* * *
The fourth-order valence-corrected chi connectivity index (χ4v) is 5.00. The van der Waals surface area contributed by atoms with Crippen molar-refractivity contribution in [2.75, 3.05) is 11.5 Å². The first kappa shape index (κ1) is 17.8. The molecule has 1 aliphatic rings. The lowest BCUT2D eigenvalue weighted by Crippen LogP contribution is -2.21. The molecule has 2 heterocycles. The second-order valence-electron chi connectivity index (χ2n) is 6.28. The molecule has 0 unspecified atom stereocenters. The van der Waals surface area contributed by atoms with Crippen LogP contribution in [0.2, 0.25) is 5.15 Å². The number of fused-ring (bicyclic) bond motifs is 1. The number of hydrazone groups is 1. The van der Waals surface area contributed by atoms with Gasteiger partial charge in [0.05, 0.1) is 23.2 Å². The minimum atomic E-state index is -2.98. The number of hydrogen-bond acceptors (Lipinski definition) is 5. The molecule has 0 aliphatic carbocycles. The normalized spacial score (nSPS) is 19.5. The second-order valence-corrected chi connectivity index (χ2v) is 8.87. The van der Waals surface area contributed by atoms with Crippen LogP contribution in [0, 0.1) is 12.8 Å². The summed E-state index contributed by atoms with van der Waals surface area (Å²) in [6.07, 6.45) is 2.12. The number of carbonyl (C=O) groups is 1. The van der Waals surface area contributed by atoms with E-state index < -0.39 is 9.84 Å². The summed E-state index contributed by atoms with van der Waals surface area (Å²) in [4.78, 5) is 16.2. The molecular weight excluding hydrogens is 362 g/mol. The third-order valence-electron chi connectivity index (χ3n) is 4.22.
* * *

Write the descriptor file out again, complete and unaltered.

The fourth-order valence-corrected chi connectivity index (χ4v) is 5.00. The van der Waals surface area contributed by atoms with Crippen molar-refractivity contribution in [2.75, 3.05) is 11.5 Å². The first kappa shape index (κ1) is 17.8. The molecule has 1 aliphatic rings. The lowest BCUT2D eigenvalue weighted by Crippen LogP contribution is -2.21. The molecule has 2 heterocycles. The second-order valence-electron chi connectivity index (χ2n) is 6.28. The molecule has 0 unspecified atom stereocenters. The van der Waals surface area contributed by atoms with Crippen LogP contribution in [0.2, 0.25) is 5.15 Å². The number of fused-ring (bicyclic) bond motifs is 1. The number of hydrazone groups is 1. The van der Waals surface area contributed by atoms with Gasteiger partial charge in [0.05, 0.1) is 23.2 Å². The minimum atomic E-state index is -2.98. The number of hydrogen-bond acceptors (Lipinski definition) is 5. The molecule has 0 aliphatic carbocycles. The normalized spacial score (nSPS) is 19.5. The second-order valence-corrected chi connectivity index (χ2v) is 8.87. The van der Waals surface area contributed by atoms with Crippen LogP contribution in [0, 0.1) is 12.8 Å². The summed E-state index contributed by atoms with van der Waals surface area (Å²) in [6.07, 6.45) is 2.12. The number of carbonyl (C=O) groups is 1. The van der Waals surface area contributed by atoms with E-state index < -0.39 is 9.84 Å². The summed E-state index contributed by atoms with van der Waals surface area (Å²) in [4.78, 5) is 16.2. The molecular weight excluding hydrogens is 362 g/mol. The third-order valence-electron chi connectivity index (χ3n) is 4.22.